Meet a Doctor: Tessa A. Hadlock, M.D.
With fashionable décor and scenic views overlooking the downtown skyline, the waiting area of the Massachusetts Eye and Ear Mass. Eye and Ear’s Facial and Cosmetic Surgery Center (FaCSC) may be reminiscent of any waiting area on Park Avenue. However, “A trip to the FaCSC is really unlike a trip to anyplace else in the country,” says Dr. Tessa Hadlock.
The reason for this is that it also houses the Facial Nerve Center, which was established as part of the FaCSC in 1989 to provide the experience and expertise of a team of medical specialists skilled in the evaluation and treatment of facial nerve disorders such as Bell’s Palsy. Dr. Hadlock, who is the Director of the Facial Nerve Center, explains, “We deliver a level of care to facial nerve patients that is very difficult to find outside of this center.”
Although facial nerve disorders are relatively rare, Dr. Hadlock describes them as her passion. “I’m a facial nerve doctor because I feel there is so much room for progress in both research and clinical techniques,” she says.
Originally from Lincoln, Mass., Dr. Hadlock joined the Mass. Eye and Ear in 1995 as a junior resident and completed four years of residency training. She also completed a year of subspecialty training in facial plastic and reconstructive surgery, during which time she trained in techniques that she now uses to help facial nerve patients.
Dr. Hadlock received her medical degree from the Health Sciences and Technology program — a joint endeavor between Harvard and MIT. “The idea behind that program is to produce physician-scientists who do more than take care of patients — they really look at the big picture. I am always trying to fulfill a mission of that medical program,” says Dr. Hadlock.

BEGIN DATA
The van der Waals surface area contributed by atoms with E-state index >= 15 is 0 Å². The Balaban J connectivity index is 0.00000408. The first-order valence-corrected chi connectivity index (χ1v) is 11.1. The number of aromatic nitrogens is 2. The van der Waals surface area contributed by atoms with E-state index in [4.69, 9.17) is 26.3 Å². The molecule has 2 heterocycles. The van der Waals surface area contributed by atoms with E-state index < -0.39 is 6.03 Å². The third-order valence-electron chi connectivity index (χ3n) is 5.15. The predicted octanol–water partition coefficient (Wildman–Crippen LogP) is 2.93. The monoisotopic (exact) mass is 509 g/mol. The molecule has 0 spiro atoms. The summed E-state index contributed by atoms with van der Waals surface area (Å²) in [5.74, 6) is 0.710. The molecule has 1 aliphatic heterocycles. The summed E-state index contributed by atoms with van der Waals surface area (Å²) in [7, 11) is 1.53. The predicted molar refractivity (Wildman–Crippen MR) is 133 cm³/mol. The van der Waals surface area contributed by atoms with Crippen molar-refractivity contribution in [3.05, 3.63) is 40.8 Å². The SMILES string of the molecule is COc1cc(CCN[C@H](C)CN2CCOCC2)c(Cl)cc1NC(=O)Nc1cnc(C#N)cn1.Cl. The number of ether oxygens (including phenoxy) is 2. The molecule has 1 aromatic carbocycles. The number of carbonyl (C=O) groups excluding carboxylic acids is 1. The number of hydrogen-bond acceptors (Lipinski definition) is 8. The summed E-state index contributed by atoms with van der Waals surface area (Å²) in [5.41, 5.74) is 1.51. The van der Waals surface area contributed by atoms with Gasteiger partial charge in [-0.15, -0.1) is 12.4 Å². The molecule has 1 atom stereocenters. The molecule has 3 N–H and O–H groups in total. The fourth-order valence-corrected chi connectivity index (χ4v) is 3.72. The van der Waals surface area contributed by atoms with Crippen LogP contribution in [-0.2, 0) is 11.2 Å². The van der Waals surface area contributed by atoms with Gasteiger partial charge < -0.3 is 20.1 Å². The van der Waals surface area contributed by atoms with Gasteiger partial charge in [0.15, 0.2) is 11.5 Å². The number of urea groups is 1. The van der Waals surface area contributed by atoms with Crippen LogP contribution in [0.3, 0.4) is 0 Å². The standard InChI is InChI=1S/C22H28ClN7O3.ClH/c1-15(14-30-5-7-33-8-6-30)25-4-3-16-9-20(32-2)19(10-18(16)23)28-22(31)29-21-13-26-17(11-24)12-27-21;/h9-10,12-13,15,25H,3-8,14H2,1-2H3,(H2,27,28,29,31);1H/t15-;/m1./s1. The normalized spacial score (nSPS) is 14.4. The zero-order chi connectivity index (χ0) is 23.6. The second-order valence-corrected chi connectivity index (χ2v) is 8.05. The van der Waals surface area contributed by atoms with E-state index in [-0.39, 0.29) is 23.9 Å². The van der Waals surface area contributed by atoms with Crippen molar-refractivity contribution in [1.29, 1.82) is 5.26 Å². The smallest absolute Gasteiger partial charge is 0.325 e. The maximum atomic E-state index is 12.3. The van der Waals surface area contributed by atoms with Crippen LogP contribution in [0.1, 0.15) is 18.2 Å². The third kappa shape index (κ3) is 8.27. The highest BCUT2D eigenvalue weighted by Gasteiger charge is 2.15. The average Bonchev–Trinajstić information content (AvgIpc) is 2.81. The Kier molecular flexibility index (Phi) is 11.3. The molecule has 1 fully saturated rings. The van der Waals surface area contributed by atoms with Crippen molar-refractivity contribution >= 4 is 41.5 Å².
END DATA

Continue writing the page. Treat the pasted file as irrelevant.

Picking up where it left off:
As an institution that embraces both clinical care and scientific research as two of its core activities, the Mass. Eye and Ear’s Facial Nerve Center allows Dr. Hadlock to do just that. “I’m permitted to go into the laboratory and do basic science research on facial nerve regeneration, in addition to treating a very specialized group of patients. Here, the tools are in place to develop better therapies for facial nerve disorders than currently exist,” she says.
Thinking about the future, Dr. Hadlock adds, “When the Mass. Eye and Ear’s Facial Nerve Center acts as a magnet for people with facial nerve disorders and we have the same sets of eyes looking at these disorders over and over — that is how breakthroughs are made.”